Direkt zum Inhalt springen
Deutsch English
The Neutron Source
News and Events
User Office




No events found.


No events found.


Hydrogen in heme enzymes - catching the wave
November 03 14:30 - 15:30

Heme-containing enzymes have evolved to utilise the intrinsic oxidizing power of dioxygen, notably...
In-plane anisotropic spin excitations in the tetragonal phase of iron-pnictide superconductors
November 10 14:30 - 15:30

Generally, electronic response in the normal state of metals adopts a symmetry of their crystal...
The mobility of vacancies and hydrogen in thin-film hydrogenated amorphous silicon solar cell layers during annealing
November 17 14:30 - 15:30

In this presentation, our recent studies on hydrogenated amorphous silicon (a-Si:H) solar cell...
more Events ->

What is a neutron?

animation neutronenzerfall neu
Free neutrons decay by emission of an electron and an electron antineutrino to become a proton after 14,8 minutes.

Neutrons are within nuclei of atoms. They belong to the group of the fundamental particles, the smallest known composites of the matter. They do not possess any electric charge, they are neutral. That is where the name neutrons comes from, which was invented by their discoverer James Chadwick (Discovery of the neutrons). The neutron's spin is ½, their mass 1,67 * 10-24 gramms. Free neutrons being outside of the nucleus can live for 886 seconds, almost 15 minutes - this is quite long for a fundamental particle. Then they decay by emission of an electron and an electron antineutrino to become a proton.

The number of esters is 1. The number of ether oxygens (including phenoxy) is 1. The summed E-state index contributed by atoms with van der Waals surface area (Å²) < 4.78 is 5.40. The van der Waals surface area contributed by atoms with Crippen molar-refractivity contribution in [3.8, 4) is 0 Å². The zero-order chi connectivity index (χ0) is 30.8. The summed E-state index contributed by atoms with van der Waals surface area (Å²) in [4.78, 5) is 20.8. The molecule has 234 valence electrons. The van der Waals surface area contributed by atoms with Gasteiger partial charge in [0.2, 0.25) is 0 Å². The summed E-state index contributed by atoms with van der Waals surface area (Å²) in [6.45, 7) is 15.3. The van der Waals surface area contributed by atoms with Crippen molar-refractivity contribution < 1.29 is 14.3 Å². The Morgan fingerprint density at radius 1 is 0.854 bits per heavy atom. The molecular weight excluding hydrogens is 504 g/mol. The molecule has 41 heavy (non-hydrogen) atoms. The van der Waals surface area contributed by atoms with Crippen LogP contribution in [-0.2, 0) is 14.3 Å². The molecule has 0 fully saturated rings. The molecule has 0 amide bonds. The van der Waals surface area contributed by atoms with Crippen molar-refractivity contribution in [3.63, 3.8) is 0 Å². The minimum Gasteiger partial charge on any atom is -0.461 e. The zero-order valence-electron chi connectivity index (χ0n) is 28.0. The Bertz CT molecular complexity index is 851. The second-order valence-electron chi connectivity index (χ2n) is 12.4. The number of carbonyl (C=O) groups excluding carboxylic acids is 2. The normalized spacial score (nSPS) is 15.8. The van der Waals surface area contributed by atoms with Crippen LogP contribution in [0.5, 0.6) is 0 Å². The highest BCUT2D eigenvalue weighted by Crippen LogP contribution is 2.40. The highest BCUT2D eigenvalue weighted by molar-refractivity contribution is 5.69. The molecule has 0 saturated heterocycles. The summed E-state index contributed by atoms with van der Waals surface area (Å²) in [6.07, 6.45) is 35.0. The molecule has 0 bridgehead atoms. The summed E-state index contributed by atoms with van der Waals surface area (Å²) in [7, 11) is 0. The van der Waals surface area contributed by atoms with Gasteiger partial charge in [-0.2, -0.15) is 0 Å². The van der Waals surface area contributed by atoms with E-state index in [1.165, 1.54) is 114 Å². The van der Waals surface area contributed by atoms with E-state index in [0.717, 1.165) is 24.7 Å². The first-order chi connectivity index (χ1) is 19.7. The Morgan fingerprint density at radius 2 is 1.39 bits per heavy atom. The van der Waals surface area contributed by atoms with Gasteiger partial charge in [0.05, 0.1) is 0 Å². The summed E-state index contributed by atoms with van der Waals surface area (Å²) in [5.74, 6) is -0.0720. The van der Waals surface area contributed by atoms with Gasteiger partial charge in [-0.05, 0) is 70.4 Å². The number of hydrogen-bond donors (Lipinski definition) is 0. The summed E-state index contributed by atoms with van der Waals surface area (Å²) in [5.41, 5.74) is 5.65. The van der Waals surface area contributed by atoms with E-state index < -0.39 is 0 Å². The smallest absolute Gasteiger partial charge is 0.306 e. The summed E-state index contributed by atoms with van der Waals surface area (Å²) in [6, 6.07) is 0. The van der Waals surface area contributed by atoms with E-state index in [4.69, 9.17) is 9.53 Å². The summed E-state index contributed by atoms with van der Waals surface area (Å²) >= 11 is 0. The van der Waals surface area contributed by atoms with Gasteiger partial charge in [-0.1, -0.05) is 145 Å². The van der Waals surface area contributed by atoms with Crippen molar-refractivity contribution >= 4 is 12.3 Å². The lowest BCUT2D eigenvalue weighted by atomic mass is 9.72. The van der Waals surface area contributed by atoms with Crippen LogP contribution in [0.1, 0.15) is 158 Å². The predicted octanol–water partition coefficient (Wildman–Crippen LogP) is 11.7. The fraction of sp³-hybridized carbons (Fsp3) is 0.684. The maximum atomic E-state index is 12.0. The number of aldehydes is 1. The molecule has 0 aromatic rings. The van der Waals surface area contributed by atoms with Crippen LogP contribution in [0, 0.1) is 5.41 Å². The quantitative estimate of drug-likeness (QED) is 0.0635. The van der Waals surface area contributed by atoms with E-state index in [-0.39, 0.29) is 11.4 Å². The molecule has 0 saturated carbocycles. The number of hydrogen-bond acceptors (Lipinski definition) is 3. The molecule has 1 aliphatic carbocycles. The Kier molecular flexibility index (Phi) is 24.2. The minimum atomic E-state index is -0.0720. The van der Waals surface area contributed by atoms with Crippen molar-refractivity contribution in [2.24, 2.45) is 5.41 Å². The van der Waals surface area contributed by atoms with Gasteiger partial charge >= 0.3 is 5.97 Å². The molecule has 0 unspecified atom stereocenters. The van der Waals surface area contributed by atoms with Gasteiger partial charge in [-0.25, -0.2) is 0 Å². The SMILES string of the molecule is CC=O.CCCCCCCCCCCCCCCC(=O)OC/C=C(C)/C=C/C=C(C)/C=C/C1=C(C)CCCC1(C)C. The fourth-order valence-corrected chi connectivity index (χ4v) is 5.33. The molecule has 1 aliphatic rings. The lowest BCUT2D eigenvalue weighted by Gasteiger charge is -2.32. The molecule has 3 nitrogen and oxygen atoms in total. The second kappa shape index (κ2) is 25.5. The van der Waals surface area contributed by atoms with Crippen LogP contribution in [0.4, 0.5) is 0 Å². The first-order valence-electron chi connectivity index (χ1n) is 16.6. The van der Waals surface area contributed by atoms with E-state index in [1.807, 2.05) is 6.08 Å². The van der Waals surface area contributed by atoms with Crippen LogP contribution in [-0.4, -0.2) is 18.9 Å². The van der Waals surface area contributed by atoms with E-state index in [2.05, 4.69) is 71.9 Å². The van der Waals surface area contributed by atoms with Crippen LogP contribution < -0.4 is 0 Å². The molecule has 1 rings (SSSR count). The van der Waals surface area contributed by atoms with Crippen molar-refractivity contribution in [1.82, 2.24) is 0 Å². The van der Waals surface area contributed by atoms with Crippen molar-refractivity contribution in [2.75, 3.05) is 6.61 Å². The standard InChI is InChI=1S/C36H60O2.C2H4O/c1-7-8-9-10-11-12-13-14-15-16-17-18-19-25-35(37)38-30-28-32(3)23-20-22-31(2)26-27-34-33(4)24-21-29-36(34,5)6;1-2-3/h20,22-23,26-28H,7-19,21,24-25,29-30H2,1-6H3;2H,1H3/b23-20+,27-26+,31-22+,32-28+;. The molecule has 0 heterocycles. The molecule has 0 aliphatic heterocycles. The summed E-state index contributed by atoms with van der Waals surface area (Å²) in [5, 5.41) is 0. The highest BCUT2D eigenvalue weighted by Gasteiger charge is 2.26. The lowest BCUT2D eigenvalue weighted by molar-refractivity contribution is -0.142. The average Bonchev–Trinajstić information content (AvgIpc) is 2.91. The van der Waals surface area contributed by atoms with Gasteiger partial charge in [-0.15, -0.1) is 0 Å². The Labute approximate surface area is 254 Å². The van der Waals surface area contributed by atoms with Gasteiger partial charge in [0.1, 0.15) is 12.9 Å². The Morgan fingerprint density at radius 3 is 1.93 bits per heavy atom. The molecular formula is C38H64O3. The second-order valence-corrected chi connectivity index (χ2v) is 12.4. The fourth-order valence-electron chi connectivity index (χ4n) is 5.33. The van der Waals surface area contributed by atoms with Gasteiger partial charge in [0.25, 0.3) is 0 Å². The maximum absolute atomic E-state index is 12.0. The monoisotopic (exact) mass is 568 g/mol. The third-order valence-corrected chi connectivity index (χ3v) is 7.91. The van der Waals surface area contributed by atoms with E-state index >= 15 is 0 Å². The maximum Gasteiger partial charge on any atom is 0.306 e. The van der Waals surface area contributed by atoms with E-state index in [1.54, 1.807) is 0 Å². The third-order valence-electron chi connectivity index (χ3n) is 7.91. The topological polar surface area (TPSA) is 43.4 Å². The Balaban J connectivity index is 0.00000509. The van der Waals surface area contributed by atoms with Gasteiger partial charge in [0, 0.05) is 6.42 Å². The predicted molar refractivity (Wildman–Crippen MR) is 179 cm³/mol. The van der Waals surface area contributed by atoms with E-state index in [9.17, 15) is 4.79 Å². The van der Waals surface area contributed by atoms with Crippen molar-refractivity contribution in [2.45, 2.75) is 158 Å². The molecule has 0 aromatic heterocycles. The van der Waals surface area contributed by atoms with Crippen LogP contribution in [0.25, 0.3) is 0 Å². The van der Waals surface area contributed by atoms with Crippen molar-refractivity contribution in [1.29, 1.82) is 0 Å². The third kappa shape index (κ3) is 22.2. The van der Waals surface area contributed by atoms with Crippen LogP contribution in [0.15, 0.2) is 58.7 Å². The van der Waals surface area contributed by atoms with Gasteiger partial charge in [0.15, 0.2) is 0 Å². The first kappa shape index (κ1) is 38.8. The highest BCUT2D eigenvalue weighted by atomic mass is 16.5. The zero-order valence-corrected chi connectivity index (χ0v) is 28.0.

Free neutrons interact with fundamental particles within the nucleus, if they hit an atom. Thus, their effect on the atom depends on the number of neutrons and protons within the nucleus. Nuclei with a certain number of neutrons and protons are called nuclide. Nuclides with the same number of protons, but a different number of neutrons, are called isotopes (of an element). The interaction of X-rays with matter depends on the electrons of an atom and therefore all isotopes of an element interact the same way. But free neutrons interact with the particles within the nucleus causing different interactions for different isotopes of the same element (Why neutrons?).